“You never regret a run”, I tell myself at 8am. Not only am I gearing up for the morning’s exercise but training for 2024’s Great Birmingham Run, taking place on Sunday 5th May. It’s been several years since I’ve entered and, in that time, my fitness has faltered. However, I’ve been tempted back by the new route, which takes runners past many of the city’s great cultural landmarks.

For the second year in a row, the starting line for both 10k and half marathon runners will be located centrally, in Centenary Square. A cultural hub, its bordered by music, art and theatre with a backdrop of Birmingham Rep, Symphony Hall, the Library of Birmingham and The Exchange.

It’s also home to William Bloye’s bright bronze statue of the industrial pioneers Matthew Boulton, James Watt and William Murdoch, better known as the ‘Golden Boys’, who are studying steam engine plans or, perhaps on this occasion, the running route.

Just yards away stands the more modern sculpture, ‘A Real Birmingham Family’, which has immortalised ordinary Brummies – two single-mother sisters and their young sons. It was created in collaboration with Ikon Gallery by Birmingham’s Turner Prize-winning artist Gillian Wearing.

After waving goodbye to this pair of public artworks, runners will take to Broad Street, which is decorated in the Walk of Stars celebrating Birmingham’s cultural icons, and home to the Black Sabbath Bench, in case anyone needs to sit down already.

It was also on Broad Street that legendary artist Desmond Morris staged a surrealist stunt by planting an elephant skull overnight, which he’d naturally carried into town on the tram. The next morning, local papers reported it as a dinosaur, with accompanying pictures of baffled policemen packing it into their car, while museum experts were called in to identify it.

From this main street, runners will wind their way over to the Jewellery Quarter, where the Edwardian, cast-iron Chamberlain Clock stands tall; recently restored, it will allow keener runners among the pack to check their time.  

Running through the streets of the Jewellery Quarter, participants will then take in historic workshops, as well as contemporary art with the recently opened Stryx Gallery located opposite Banksy’s reindeer-themed mural.

After passing St Paul’s Square, runners will see the RBSA Gallery zooming into view. This reminds me of my school days, when I opted for cross country as my sporting activity; I’d jog to the art department where I’d spend an hour painting, before sprinting back to the finishing point, suitably red in the face.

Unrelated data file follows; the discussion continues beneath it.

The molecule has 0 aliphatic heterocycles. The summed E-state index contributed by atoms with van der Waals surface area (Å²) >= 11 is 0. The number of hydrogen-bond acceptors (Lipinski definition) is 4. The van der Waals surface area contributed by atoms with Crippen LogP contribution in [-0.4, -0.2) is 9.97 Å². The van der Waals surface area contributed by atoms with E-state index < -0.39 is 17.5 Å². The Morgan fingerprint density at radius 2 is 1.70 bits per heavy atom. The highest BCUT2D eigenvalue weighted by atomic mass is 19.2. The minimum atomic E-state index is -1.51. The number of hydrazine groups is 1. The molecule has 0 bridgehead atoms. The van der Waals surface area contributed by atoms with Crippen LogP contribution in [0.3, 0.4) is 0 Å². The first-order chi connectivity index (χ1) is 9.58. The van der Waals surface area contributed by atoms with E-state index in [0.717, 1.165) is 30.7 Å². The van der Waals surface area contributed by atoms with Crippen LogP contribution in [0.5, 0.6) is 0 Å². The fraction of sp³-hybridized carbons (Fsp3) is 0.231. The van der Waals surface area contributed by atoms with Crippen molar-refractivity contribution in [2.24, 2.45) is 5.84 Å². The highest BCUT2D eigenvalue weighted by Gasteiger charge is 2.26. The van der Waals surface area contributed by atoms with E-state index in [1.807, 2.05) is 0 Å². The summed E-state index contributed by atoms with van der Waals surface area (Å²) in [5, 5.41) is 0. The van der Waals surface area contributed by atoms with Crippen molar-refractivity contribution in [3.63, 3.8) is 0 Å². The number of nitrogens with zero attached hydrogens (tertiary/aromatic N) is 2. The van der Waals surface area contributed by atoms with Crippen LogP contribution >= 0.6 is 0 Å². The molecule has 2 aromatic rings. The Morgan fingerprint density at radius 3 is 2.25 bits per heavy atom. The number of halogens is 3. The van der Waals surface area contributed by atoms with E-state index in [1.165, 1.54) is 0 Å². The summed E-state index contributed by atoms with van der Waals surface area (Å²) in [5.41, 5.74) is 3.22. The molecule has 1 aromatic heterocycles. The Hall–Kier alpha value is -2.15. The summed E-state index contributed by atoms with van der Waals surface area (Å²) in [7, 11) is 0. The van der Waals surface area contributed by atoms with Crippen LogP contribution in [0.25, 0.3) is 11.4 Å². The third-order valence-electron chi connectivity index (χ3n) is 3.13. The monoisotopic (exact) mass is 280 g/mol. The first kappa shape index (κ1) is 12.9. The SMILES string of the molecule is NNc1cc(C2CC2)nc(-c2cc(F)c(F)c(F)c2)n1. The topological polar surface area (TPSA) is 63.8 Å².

While there are no towpaths on the route – thankfully, as the geese angrily guard the waterways at this time of year – runners will scale Gent 4several bridges before arriving at the Mailbox’s red frontage. Once a Royal Mail sorting office, today it’s home to Castle Fine Art, restaurants, shops and the BBC where The Archers is broadcast.

On the news recently has been the historic Station Street, which houses The Old REP and The Crown pub, where Black Sabbath played their first gig. It’s also home to England’s oldest working cinema, The Electric, which shut in February, prompting a public outcry to save it. These are the streets which make Birmingham the great city that it is.

History continues as runners pass St Martin in the Bull Ring, which contains glorious stained glass by William Morris and Pre-Raphaelite artist Edward Burne-Jones, whose masterpieces can be found in the fantastic ‘Victorian Radicals’ exhibition currently on show at Birmingham Museum and Art Gallery.

Not all great artworks hang in museums, however, as Digbeth proves. Pacing through this part of the city, runners will be treated to an outdoors display of street art and graffiti by the likes of Gent 48 and Annatomix.

While half marathon runners will then continue through Selly oak and Bournville, past MAC and Cannon Hill Park, I will be sticking firmly to the 10k route and aiming to finish in one piece at the Smithfield regeneration site.

Three years ago, I was amazed by the carnival atmosphere as Brummies turned up to cheer on runners of all abilities, from those striving for Personal Bests and raising money for charity, to people like me who just want to complete the run, regardless of finish time.

I never regret a run, and this year I am most looking forward to passing the brilliant backdrop of Birmingham’s cultural sights.

The Great Birmingham Run will take place on Sunday 5th May and is open to runners aged 15+ (10k) and 17+ (Half marathon).

Ahead of the event on Saturday 4th May, Run of a Kind will lead a free, gentle Shake Out Run starting from Centenary Square

AJ Bell Great Birmingham Run | 5 May 2024 (greatrun.org)

The AJ Bell Great Birmingham Run Shake Out, hosted by Run of a Kind — RUN OF A KIND – Running Tours of Birmingham UK (runofakindbirmingham.com)

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